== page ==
The truth is that the message is passed to 'alsoTo' sink and then processing continues immediately. Why is it important? Imagine that you are processing temperature readings from multiple rooms. There is a requirement to store rooms and readings in a relational database. In order to save temperature reading, a room has to be present in the database (to satisfy foreign key).
The implementation above will cause a race condition which will make 'saveReading' fail occasionally with:
Exception: java.lang.RuntimeException: No room for id 7 found!
Conclusion — if you use 'alsoTo', make sure that downstream does not depend on sink results.
9. Failures in non-linear graphs
If you want to simply ignore exception and continue the stream processing you will probably use 'Supervision.resumingDecider':
Running the above code will print:
1 2 4 5
The third element 'a' was just skipped and the stream resumed processing elements. Let’s examine a more complex non-linear graph:
The expected output is:
(1,1) (2,2) (3,3) (4,4) (6,6) //(5,5) should be skipped (7,7) (8,8) (9,9)
In fact, this stream will just process 4 elements and then we can observe a deadlock:
(1,1) (2,2) (3,3) (4,4)
After (4,4) is emitted, the stream does not emit more elements nor completes. The reason for that is attributes inheritance. After we add 'Supervision' attribute to the flow, we expect to apply resuming strategy only to the top level 'nonLinearFlow'. This way when 'dangerousFlow' receives element '5' and fails, it should bubble up failures until it reaches 'nonLinearFlow' decider, which will then resume the whole flow by demanding next element (6).
The reality is different, because of the attributes inheritance — all of the stages within the graph are set to resume in case of failure (including 'dangerousFlow'). The consequences are as follows:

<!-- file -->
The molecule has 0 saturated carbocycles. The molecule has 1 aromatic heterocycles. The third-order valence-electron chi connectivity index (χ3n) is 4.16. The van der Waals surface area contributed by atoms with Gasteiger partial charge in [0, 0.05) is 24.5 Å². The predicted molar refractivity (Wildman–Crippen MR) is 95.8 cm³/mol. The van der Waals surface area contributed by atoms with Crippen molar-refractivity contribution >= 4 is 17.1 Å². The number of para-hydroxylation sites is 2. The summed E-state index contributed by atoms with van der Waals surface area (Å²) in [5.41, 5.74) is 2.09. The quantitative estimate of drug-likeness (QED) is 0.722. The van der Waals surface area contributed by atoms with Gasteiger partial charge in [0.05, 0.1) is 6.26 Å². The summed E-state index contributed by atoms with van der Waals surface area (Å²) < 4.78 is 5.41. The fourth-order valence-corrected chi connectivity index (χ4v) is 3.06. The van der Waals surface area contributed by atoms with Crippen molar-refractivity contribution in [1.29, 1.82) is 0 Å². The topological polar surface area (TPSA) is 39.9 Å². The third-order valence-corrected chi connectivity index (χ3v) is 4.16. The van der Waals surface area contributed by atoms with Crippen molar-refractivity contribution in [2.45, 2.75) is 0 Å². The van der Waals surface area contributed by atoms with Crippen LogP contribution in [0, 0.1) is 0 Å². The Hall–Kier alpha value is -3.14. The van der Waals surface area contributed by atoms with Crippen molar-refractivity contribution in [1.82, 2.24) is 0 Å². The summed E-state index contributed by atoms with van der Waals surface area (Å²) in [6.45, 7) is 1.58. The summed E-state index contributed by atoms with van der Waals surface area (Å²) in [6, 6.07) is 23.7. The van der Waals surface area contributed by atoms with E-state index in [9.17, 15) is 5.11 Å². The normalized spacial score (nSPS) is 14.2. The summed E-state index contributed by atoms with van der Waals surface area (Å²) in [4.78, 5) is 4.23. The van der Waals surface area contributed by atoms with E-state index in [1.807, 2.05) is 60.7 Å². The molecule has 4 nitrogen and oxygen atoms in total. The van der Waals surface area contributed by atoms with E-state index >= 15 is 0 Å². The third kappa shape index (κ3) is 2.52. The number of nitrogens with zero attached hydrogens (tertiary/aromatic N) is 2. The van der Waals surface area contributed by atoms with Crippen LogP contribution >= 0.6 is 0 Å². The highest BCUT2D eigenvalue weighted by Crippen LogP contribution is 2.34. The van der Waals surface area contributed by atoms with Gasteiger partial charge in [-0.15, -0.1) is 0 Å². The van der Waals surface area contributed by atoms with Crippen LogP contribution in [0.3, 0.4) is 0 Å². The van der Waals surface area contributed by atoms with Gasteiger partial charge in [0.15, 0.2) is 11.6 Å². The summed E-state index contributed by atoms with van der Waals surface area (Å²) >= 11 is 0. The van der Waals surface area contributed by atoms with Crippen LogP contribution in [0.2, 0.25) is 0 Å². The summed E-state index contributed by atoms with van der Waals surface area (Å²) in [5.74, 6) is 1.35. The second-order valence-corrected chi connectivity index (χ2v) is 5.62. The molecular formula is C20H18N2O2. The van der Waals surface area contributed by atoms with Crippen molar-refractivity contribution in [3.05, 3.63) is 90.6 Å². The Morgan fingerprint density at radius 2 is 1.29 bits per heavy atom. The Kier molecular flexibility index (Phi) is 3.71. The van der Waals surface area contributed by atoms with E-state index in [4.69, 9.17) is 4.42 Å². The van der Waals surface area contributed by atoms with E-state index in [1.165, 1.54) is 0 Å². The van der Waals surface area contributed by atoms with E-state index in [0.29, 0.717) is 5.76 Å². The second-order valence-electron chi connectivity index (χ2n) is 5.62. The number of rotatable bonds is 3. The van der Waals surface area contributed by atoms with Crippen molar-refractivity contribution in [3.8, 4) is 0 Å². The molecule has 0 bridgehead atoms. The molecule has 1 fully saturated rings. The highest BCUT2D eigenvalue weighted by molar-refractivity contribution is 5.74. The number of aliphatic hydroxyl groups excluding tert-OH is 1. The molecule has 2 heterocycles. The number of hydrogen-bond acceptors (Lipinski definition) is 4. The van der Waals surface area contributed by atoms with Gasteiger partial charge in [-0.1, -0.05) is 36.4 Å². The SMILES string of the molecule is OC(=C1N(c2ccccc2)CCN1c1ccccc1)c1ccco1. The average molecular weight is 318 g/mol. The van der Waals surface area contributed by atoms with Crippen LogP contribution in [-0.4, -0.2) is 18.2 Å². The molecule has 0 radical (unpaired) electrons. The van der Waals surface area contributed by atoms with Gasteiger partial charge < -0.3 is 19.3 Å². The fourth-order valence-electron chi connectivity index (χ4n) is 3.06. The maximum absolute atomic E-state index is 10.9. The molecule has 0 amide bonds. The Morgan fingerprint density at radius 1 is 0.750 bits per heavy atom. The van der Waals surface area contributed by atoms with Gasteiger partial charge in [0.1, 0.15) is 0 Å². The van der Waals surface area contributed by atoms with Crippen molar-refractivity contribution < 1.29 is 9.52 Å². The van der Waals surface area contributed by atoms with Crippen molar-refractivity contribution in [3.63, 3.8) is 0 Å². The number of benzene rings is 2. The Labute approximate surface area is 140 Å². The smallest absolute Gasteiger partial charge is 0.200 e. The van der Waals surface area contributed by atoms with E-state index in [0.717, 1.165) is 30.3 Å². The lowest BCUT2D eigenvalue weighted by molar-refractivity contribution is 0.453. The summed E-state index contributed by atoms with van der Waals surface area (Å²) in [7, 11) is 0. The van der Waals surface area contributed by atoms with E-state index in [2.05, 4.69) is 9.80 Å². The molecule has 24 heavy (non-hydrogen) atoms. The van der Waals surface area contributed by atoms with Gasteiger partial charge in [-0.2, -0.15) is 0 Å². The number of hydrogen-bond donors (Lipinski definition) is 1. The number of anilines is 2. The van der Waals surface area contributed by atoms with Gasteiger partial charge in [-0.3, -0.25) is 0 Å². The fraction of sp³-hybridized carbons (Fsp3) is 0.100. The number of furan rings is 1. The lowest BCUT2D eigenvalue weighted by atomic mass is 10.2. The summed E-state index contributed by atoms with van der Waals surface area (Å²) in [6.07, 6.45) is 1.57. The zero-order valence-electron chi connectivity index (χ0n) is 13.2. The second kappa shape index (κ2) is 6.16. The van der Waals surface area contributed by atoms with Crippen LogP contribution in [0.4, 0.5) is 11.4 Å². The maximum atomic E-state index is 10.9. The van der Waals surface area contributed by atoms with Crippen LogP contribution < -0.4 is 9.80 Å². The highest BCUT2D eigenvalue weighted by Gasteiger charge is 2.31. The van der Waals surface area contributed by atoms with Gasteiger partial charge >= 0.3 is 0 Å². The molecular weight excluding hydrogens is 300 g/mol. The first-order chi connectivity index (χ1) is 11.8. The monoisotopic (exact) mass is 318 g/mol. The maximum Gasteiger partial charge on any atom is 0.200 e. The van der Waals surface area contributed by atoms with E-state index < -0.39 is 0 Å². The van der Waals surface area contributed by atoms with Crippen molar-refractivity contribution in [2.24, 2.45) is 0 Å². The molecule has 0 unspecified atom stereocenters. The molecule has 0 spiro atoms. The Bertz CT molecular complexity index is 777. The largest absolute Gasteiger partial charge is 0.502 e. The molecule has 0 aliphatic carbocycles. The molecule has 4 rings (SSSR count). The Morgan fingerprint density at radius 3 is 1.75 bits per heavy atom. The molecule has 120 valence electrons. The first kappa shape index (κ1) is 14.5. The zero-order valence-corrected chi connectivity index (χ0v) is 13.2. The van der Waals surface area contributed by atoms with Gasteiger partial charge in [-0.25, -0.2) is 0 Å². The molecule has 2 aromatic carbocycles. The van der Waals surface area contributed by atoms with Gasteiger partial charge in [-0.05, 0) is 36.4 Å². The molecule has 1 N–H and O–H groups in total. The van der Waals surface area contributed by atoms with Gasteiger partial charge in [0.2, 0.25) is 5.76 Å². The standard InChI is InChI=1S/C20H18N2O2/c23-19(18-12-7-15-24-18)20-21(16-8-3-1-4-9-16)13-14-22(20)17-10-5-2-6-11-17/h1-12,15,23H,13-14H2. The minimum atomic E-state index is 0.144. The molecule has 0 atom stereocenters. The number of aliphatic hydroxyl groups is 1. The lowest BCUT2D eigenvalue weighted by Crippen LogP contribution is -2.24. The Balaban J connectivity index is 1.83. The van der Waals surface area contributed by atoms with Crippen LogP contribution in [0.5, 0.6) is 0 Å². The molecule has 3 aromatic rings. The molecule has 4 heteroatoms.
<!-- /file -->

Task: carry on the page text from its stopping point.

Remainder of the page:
- 'broadcast' emits element “5” to DangerousFlow and SafeFlow.
- 'safeFlow' emits element “5” to Zip.
- 'dangerousFlow' fails and does not emit element to 'Zip'. It then resumes demanding next element from 'broadcast'. However, for 'broadcast' to emit element the demand must be signaled from all outputs.
- 'Zip' receives only one element (from 'safeFlow') and waits forever for the second element. 'Zip' emits only when both inputs have value.
There is not much you can do about it, other than wrapping dangerous parts between broadcast and 'Zip' in 'Try' monad:
Afterwards you can filter out failures with stages like collect:
Conclusion — pay attention when applying custom recovery strategy in non-linear graphs.
10. Materialization and flatmapConcat
Suppose you want to send messages to Kafka in the middle of the flow:
The connection is established (in 'Producer.flow'), messages are sent, everything works as expected.
Code is constantly evolving, so after some refactoring, you could end up using the 'flatMapConcat' stage due to some complex processing requirements.
Should work pretty much the same, right? At first glance it does, but if you look closely at the logs, you can see that the connection to Kafka is continually dropped and reestablished:
Shutdown of Kafka producer I/O thread has completed. Kafka producer with client id producer-8 created
In this case, the source will connect to Kafka on every message. Why? It is easy to overlook that the parameter passed to 'flatMapConcat' is a function returning a new 'Source' (for each incoming element). This source must be materialized at some point, causing a new connection to be established. Luckily Akka Streams Kafka provides a method which allows to create a flow with already created producer, thus reusing the same connection.
Conclusion — watch out for streams that could be costly to materialize (most likely related to IO) in stages like 'flatMapConcat' or 'flatMapMerge'. Always look for a way to share an expensive object between materializations.
These were 10 Akka Streams pitfalls we have recently stumbled upon. There are definitely more, so if you encountered any interesting case, please leave a comment. We’d love to hear from you.'
This article was written by Jakub Dziworski and Andrzej Ludwikowski and originally posted on SoftwareMill Blog.